The Army Corps of Engineers plan to increase the release of water from an up-river reservoir in South Dakota will more than likely cause flooding in the area, Platte County officials warned today. And not surprisingly, the oft-flooded downtown area of Parkville is once again in danger of being submerged.
Captain Mark Owen, Platte County Sheriff’s Office Emergency Management, has been notified by the National Weather Service and the Army Corps of Engineers that portions of Platte County are likely to experience flooding by the Missouri River in the near future. The Corps of Engineers plans to increase the release of water from the Gavin’s Points Reservoir in South Dakota beginning now until at least mid July.
The increased flow from the reservoir, coupled with normal expected rainfall, is expected to cause the Missouri River to reach flood stages and top levees in the northern part of Platte County. Residences and business in the Bean Lake and Iatan area may very well experience flooding. Residents in those areas are encouraged to make alternate housing arrangements in the event flood waters reach their homes.
The increased water flow may also cause levees to be topped in the central and southern part of the County. Residents and businesses in the Farley and Waldron areas should remain alert to developing conditions and make emergency plans for flooding if circumstances warrant. The potential affect of Missouri River flooding on Parkville and Riverside, as well as potential flooding by the Platte River, is still under evaluation by the Corps of Engineers and Platte County Emergency Management.
Platte County is working with the Corps of Engineers, SEMA and the various levee districts to determine what sand bagging options will be available in the affected areas.
Nowadays, the James Bond movie franchise resembles little the Bond of the '60s...the ones based on the Ian Fleming novels that were touted by President Kennedy in an Esquire magazine interview.
Can you imagine the reviews "Goldfinger" would receive today? Bond figures out the entire scheme while sipping Mint Juleps outside of Baltimore. (Right there that's a continuance problem since Baltimore is the home of The Preakness and their drink that nobody drinks is the "Black Eyed Susan".) The major conflict between hero and villain occurs over the brand of golf balls they're playing and a guy who throws a fedora at statues to make a point. Sure, it had Pussy Galore but those were the '60s, maaan. Today, even if you casted Khloe Cardashian in the role of Lois Lane, Superman would still get panned. Even if you casted Johnny Depp as Tonto...er...wait...never mind.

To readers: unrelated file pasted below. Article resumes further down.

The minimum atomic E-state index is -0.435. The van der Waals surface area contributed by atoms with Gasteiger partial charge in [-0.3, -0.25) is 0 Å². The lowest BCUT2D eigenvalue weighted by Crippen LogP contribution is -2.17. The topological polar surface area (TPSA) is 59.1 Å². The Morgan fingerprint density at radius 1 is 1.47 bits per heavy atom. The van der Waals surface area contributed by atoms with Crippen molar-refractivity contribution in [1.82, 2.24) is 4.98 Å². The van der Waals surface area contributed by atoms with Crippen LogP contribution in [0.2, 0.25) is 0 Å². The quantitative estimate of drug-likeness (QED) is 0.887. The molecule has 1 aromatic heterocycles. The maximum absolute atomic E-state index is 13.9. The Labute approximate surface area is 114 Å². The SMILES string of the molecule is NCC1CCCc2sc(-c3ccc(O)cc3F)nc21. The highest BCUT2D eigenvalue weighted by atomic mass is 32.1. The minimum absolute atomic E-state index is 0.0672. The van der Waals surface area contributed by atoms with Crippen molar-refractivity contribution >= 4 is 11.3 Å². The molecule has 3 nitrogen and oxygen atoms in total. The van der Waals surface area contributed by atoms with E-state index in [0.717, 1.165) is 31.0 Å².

But then, for no apparent reason at all, Sean Connery teamed up with a studio and shot a counterfeit Bond movie in the early '80s entitled "Never Say Never Again". Connery, as most reading this (according to Google you are more than likely over 36, have a college education, own a home and have an ip address), was the original actor portraying Bond on the silver screen. Most (according to most) consider him to be the best of all the subsequent actors to portray him in what has become the longest serial in movie history.
The movie kinda sucked in that Connery seemed a bit conflicted at the time. He was in that awkward age range where he was still kind of clinging to the hope he'd be seen as virile enough to be a Bond but wizened enough to portray a Bond that was past his prime BUT still able to score a smoking hot 20-something Kim Bassinger.
But, to be fair and balanced, as so many news organizations are wont to do, he also rode a rocket-cycle, had a Trav-L-Bar stocked with Russian vodka, fois fras and caviar, and a Molt Blanc that could kill you while he pretended to write a letter. He also played a high stakes video game that shocked the loser's hand and paid out $50k for a win.
Connery's Bond ultimately won the game out (natch) but he gave up the purse for just one flamenco dance with Bassinger's alarmingly alarming "Domino" character. Her boyfriend agrees to the terms and later attempts to sell her at a hastily arranged slave auction that was steeped in tradition.
History is soooo boring. Let's see if Downton Abbey is on instead.
Anyway, the movie -- discounting the fact that I apparently remember every last detail of it -- failed for several reasons.
First, there was the whole "how can you top your first act?" thing. It's not like you can just throw on some makeup and a toupee and compete with your legacy.
Ok...maybe that's not the best example.
Secondly, how can you have a Bond movie without the 007 theme song? Because this was a renegade film that was made due to some Hollywood back-lot shenanigans that typically end up with a dead horse in your bed or films like "Never Say Never Again" or, even more tragically, an "Earnest" movie.
And seriously, I don't even want to know what sort of sickening things Jim Varney subjected himself to in order to get the funding for those movies. It's one thing to suffer for your art form but another thing to make everyone else suffer because you suffered and handed in a finger painting at the end of the day. I mean, come on...there are limits.